Probably the most difficult thing in this whole cycle is knowing when we are suffering from low self-belief. Others can usually tell by watching or listening to us perform but we often don’t realise ourselves until it is too late and we are already on the path towards failure. But there is help at hand and it is those wonderful excuses that we love to use that can be the evidence we need to indicate to us that our self-belief is beginning to struggle.  Next time you give someone a reason why you can’t do something, or a reason why you did not succeed, or a reason why something is impossible, ask yourself this question: Is this really a reason or is it just an excuse? You’ll need to consider things carefully and to be totally honest with yourself but if you find yourself making excuses rather than providing truly valid reasons  then you know that something is wrong. It is your self-belief and it needs fixing.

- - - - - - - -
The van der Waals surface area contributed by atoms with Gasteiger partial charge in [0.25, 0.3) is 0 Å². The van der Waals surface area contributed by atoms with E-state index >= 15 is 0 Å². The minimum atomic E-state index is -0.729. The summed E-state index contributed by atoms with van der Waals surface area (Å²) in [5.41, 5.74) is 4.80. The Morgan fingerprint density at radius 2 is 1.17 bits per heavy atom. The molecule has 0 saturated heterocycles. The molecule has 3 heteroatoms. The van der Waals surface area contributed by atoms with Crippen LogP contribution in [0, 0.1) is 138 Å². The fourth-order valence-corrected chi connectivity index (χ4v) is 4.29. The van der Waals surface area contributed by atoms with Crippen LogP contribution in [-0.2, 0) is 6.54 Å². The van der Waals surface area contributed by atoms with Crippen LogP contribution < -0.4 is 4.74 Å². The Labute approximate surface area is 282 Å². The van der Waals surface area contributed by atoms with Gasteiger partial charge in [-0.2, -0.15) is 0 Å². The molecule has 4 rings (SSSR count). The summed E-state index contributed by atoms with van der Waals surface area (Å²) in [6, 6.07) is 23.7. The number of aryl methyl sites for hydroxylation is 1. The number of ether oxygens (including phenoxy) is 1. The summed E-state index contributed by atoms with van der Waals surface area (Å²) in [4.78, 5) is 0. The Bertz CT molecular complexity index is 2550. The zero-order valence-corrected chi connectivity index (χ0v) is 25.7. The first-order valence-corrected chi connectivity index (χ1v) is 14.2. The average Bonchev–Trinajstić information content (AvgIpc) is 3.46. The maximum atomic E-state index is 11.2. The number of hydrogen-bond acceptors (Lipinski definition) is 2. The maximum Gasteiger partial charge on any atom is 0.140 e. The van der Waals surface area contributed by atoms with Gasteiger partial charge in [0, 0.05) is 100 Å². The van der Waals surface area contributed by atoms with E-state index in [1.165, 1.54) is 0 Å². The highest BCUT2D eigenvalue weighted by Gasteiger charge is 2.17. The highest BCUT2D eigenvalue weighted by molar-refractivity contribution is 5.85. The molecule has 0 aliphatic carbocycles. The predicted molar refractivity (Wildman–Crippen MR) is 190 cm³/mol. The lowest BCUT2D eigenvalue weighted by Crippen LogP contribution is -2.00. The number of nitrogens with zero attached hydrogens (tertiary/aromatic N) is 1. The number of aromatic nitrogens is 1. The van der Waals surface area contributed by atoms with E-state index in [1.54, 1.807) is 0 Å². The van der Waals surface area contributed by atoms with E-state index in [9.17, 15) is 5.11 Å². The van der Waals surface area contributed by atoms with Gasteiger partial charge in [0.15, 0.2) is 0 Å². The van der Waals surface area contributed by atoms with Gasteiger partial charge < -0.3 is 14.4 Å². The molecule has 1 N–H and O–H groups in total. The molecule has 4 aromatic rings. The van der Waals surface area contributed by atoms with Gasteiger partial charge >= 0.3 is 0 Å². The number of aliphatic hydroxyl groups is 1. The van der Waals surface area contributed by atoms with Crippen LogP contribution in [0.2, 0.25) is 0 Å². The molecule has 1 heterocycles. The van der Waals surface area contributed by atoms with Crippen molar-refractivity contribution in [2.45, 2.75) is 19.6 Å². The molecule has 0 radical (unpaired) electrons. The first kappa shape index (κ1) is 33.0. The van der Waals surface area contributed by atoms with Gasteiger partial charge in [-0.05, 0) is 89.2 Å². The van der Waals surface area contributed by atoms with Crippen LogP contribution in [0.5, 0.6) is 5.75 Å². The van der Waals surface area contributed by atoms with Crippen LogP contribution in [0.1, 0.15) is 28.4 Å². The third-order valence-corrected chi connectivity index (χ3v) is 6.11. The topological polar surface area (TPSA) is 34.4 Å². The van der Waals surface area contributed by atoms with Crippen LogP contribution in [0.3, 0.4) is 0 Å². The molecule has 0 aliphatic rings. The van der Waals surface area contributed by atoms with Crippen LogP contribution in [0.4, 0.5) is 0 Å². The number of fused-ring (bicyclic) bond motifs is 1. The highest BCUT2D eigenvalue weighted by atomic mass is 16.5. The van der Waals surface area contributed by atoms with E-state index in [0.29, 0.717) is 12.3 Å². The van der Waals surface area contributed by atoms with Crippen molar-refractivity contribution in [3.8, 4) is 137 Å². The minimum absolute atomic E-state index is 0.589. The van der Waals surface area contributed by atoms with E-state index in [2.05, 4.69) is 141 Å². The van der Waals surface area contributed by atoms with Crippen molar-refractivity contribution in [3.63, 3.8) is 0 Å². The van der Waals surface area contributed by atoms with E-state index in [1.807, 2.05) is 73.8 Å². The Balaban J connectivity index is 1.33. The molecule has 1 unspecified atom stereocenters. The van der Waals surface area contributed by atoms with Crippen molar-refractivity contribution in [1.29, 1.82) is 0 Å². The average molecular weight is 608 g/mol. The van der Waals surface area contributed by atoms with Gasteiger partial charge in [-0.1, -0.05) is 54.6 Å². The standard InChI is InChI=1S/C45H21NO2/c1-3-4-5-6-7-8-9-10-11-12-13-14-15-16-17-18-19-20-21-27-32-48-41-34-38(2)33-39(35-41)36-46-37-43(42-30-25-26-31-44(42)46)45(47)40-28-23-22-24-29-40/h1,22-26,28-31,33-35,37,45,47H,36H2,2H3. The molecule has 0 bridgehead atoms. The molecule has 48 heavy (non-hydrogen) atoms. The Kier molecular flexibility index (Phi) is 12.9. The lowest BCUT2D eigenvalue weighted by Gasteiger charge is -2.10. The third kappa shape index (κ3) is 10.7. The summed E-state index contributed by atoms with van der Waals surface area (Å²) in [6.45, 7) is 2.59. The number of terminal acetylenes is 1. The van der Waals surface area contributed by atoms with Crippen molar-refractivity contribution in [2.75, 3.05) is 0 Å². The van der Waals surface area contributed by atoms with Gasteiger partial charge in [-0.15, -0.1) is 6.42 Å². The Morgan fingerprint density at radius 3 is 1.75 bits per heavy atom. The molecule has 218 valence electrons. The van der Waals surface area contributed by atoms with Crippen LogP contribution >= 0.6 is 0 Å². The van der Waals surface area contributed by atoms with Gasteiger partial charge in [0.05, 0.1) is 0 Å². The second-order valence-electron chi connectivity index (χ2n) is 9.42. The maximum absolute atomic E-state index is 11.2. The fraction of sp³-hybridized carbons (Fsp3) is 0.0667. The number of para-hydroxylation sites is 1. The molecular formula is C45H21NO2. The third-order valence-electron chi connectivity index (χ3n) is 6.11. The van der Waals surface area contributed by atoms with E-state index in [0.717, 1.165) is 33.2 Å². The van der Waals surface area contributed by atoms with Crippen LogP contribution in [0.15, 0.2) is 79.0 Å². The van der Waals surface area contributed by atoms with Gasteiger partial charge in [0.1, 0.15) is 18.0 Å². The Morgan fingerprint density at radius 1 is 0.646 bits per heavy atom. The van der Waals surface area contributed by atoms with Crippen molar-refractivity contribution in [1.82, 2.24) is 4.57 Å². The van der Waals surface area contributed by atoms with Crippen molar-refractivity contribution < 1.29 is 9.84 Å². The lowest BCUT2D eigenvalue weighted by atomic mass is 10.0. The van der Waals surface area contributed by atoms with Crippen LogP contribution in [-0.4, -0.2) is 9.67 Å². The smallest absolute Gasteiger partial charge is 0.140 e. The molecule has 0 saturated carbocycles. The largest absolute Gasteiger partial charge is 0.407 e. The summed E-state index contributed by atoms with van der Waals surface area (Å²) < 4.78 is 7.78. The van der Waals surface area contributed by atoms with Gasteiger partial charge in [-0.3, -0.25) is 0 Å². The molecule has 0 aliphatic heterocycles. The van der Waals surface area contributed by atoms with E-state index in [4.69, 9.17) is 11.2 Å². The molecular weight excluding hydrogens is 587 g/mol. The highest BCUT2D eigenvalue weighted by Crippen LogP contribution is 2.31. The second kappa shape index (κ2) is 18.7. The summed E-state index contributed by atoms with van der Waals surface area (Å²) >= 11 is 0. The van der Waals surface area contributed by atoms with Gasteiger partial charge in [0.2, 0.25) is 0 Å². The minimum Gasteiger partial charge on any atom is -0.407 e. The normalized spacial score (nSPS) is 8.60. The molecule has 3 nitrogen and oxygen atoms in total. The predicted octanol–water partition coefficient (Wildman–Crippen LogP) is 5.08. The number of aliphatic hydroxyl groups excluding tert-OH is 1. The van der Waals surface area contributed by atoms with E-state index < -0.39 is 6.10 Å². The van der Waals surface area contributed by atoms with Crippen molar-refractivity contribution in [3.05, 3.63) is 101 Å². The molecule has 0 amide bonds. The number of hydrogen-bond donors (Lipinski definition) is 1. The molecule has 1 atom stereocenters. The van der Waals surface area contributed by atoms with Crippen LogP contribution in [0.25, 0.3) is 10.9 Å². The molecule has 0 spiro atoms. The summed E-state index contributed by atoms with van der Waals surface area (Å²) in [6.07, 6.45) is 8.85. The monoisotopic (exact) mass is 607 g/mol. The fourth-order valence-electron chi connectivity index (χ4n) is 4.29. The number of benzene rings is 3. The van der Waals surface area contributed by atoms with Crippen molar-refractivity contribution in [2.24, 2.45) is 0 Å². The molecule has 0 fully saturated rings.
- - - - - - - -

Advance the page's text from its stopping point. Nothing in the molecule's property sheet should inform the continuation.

When I was 35 one of the athletes I was coaching suggested that I should start practicing what I was preaching. “If you think that good self-belief is what we need in order to succeed, then why don’t you prove it to all of us? Get back in the water yourself and start swimming again”. Well, I chose to accept the challenge and, to cut a long story short, I’m swimming faster today at 52 than I was in my teenage years and I’m breaking National Masters records. I am training a lot less than I was back then, but I am believing in myself a whole lot more and that’s what is making the difference to my performance. Nowadays I find it easier to take on challenges with a positive outlook and if I ever feel like I am starting to make excuses about my performance, I work on my self-belief until I feel I can cope again.